Teeth Science Projects

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If you're looking for an idea for your science project, you might want to consider one that shows the importance of taking care of your teeth. You can demonstrate how sugar damages teeth or examine the substances that weaken them the most or clean them the best. Whichever science project idea you choose, you can influence your viewers' eating and brushing habits.

Testing Toothpastes

To test which toothpaste or tooth whitener is most effective, try soaking several white tiles in coffee, tea or a dark soft drink for several days. When you remove them, they should be noticeably discolored. You can then soak each tile in a different substance for a few days and compare the results. Possible substances may include a tooth whitener, an expensive toothpaste, a cheap toothpaste, a mixture of baking soda and hydrogen peroxide and clear water (for your control). This experiment should show you which cleanser is most effective in removing stains from some white surfaces. Keep in mind that you would have to do this experiment on actual teeth to make sure that your results are true for them as well.

Effects of Sugar on Teeth-Demonstration

Eggshells are made of calcium--similar to the enamel on the outer surface of your teeth. To demonstrate how sugar can eat away at teeth, place one raw egg in a bowl of dark-colored soda and another in a bowl of vinegar. The first egg should become discolored, while the second should become soft and weak from the acid in the vinegar. You can use this demonstration to discuss the importance of taking care of your teeth.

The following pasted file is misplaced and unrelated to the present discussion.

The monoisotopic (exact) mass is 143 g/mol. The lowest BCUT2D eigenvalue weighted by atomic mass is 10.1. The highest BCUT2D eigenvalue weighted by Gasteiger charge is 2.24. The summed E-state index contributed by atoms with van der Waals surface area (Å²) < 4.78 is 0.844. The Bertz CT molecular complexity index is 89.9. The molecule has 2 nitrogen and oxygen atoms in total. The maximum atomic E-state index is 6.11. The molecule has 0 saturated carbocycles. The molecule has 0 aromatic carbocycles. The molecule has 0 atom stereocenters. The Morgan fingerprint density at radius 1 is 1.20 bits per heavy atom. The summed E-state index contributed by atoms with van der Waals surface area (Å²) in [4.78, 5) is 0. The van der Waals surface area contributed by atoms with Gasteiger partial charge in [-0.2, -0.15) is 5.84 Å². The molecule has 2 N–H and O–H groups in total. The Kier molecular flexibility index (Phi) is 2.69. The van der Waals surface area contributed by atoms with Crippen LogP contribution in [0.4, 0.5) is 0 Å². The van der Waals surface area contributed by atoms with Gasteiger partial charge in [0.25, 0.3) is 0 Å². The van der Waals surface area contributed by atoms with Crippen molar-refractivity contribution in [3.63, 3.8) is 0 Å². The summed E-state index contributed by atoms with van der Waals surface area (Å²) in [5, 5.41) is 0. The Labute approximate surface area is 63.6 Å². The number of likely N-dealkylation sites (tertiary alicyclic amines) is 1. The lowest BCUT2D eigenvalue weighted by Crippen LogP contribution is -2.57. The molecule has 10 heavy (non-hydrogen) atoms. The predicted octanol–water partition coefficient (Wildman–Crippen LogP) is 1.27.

Which Drink is Worst for Your Teeth?

The best teeth science projects use actual teeth. You can use your own collected baby teeth, if you kept them after they fell out. Alternatively, ask a dentist whether she has any extracted teeth you can use. Soak two teeth in each of the following substances: apple juice, a clear soft drink, a dark soft drink, sugar water, a sports drink and plain water (as a control). Use this science project to find out which drink is worst for your teeth and causes the most damage.


About the Author

Keren (Carrie) Perles is a freelance writer with professional experience in publishing since 2004. Perles has written, edited and developed curriculum for educational publishers. She writes online articles about various topics, mostly about education or parenting, and has been a mother, teacher and tutor for various ages. Perles holds a Bachelor of Arts in English communications from the University of Maryland, Baltimore County.

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